Had to take a trip to my hometown of Grand Junction on a family matter this past weekend, and while there, I happened upon a copy of the Grand Junction Free Press, a no-charge publication that's taken a dent out of the town's main newspaper, the Daily Sentinel, since its 2003 debut via energetic reporting and a five-day-a-week publishing schedule. Unfortunately, though, " Free Press Announces Changes," a story on page one of that particular issue, revealed that its print version would be turning up in area news racks 40 percent less often beginning this week. Although its website will still be updated daily, physical editions will now appear on Mondays, Wednesdays and Fridays only -- a decision described in a separate column by publisher Valerie J. Smith as an attempt at "getting on solid ground." No doubt the Sentinel has the same goals. The Western Slope staple, which I used to deliver in my youth, has been on the block since August 2008, as noted in the blog linked here -- and thus far, its owner, Cox Newspapers, has found no takers.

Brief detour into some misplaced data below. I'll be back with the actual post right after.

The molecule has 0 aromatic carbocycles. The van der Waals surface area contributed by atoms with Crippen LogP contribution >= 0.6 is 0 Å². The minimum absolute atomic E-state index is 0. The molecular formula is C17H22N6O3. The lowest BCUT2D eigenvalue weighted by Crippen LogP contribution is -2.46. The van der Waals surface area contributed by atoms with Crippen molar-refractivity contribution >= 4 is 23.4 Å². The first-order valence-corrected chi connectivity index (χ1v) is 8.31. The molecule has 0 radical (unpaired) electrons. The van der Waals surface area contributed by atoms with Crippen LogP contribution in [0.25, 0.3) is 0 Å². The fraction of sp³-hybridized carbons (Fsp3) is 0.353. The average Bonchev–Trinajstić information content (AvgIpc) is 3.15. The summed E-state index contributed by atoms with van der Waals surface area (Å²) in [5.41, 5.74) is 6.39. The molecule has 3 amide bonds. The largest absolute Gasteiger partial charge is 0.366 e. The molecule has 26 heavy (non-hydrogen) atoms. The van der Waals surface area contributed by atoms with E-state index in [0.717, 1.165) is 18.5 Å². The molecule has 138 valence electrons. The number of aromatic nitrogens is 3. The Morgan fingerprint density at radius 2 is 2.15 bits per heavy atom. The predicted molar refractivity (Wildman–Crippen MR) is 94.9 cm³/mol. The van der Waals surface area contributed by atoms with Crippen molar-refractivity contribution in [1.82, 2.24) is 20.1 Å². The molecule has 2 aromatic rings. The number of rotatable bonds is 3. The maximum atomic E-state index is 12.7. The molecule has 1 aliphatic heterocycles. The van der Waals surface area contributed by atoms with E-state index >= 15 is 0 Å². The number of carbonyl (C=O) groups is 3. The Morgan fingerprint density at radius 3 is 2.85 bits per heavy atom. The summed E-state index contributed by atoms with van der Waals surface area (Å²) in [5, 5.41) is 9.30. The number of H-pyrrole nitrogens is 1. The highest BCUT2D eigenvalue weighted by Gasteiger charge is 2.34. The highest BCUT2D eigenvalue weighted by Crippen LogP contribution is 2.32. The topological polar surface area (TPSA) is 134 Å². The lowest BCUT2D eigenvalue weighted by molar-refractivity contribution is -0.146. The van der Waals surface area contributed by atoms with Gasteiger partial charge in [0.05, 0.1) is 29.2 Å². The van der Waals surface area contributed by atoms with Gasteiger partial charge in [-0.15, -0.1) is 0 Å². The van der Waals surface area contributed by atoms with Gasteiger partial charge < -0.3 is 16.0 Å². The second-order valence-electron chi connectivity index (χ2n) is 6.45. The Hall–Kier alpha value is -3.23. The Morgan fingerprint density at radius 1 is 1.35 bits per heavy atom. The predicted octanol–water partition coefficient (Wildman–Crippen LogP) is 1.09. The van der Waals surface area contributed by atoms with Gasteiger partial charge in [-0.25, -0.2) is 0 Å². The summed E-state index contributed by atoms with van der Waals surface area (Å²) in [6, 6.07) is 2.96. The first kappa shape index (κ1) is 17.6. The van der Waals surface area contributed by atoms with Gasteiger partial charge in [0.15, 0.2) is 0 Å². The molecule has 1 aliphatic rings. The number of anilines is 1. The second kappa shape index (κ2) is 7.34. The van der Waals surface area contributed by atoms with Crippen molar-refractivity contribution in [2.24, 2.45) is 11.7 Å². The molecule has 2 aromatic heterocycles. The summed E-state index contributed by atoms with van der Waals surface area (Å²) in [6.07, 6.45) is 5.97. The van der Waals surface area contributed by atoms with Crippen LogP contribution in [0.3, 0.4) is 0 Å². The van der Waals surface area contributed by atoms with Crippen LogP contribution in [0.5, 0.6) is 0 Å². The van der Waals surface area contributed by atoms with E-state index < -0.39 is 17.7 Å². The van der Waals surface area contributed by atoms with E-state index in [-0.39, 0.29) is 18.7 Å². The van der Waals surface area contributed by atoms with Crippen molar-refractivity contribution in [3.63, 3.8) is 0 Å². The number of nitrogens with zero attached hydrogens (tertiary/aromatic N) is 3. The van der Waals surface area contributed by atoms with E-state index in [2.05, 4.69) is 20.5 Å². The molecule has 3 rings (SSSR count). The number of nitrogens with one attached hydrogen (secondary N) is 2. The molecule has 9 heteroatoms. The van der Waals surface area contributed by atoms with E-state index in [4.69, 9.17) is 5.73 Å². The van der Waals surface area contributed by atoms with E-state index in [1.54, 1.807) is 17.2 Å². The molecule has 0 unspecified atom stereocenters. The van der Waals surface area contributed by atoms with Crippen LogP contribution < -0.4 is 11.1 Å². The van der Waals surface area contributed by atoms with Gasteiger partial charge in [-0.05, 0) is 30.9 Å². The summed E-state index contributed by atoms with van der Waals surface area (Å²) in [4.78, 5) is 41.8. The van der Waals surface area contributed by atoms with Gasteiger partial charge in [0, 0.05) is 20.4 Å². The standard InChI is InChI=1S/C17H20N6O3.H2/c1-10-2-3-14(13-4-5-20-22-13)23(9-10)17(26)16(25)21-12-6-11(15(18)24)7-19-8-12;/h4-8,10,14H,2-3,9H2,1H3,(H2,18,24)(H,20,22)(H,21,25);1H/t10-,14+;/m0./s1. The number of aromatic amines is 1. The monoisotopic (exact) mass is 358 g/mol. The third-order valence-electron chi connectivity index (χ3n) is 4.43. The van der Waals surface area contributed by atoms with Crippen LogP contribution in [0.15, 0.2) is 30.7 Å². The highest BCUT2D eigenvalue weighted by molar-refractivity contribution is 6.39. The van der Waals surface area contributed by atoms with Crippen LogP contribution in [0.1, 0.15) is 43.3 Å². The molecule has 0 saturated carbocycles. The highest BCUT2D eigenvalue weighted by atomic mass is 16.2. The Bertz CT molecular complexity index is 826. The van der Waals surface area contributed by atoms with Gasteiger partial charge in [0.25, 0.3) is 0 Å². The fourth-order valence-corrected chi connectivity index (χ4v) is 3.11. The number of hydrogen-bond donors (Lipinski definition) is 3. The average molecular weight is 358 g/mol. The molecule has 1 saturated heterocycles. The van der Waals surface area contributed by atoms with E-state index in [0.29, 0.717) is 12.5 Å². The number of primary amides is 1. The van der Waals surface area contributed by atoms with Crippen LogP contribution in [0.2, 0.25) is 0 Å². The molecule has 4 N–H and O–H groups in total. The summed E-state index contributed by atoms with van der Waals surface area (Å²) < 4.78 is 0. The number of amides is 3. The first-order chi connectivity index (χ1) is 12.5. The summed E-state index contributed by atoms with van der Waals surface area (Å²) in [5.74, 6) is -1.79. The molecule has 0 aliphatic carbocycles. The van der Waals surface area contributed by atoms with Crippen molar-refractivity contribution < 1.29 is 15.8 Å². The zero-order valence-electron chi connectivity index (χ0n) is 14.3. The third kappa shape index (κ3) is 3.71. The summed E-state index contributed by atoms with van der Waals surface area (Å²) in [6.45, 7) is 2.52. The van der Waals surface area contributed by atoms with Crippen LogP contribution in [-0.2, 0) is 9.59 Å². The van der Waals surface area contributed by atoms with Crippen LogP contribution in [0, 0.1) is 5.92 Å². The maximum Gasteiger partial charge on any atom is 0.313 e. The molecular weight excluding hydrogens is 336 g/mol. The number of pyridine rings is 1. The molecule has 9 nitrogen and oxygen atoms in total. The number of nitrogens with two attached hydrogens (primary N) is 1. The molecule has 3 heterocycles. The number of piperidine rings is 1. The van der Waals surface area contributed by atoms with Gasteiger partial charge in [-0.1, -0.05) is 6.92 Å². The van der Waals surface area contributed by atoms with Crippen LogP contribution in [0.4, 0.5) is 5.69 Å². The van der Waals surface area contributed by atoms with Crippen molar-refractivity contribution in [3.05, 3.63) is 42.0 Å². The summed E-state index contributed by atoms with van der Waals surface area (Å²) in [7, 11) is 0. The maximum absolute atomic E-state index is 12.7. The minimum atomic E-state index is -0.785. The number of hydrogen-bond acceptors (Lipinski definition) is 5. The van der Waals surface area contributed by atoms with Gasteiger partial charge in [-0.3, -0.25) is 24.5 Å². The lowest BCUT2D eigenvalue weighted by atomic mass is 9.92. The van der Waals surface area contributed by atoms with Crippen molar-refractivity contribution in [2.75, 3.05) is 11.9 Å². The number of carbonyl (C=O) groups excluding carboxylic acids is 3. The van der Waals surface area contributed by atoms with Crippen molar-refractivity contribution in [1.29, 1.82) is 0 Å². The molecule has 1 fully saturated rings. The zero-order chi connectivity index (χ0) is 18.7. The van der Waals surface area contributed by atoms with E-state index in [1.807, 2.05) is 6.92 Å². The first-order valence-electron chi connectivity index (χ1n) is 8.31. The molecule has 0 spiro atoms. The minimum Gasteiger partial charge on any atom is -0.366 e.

On the surface, Grand Junction seems like the perfect newspaper market -- a community with an older-than-average citizenry due to its popularity with retirees from all over the country, as well as an economy that's been boosted of late by energy development (although word that Suncor/Lignol has just pulled the plug on a proposed ethanol plant can't be considered a positive harbinger). Nevertheless, both of GJ's newspapers are struggling for survival in these print-unfriendly times.
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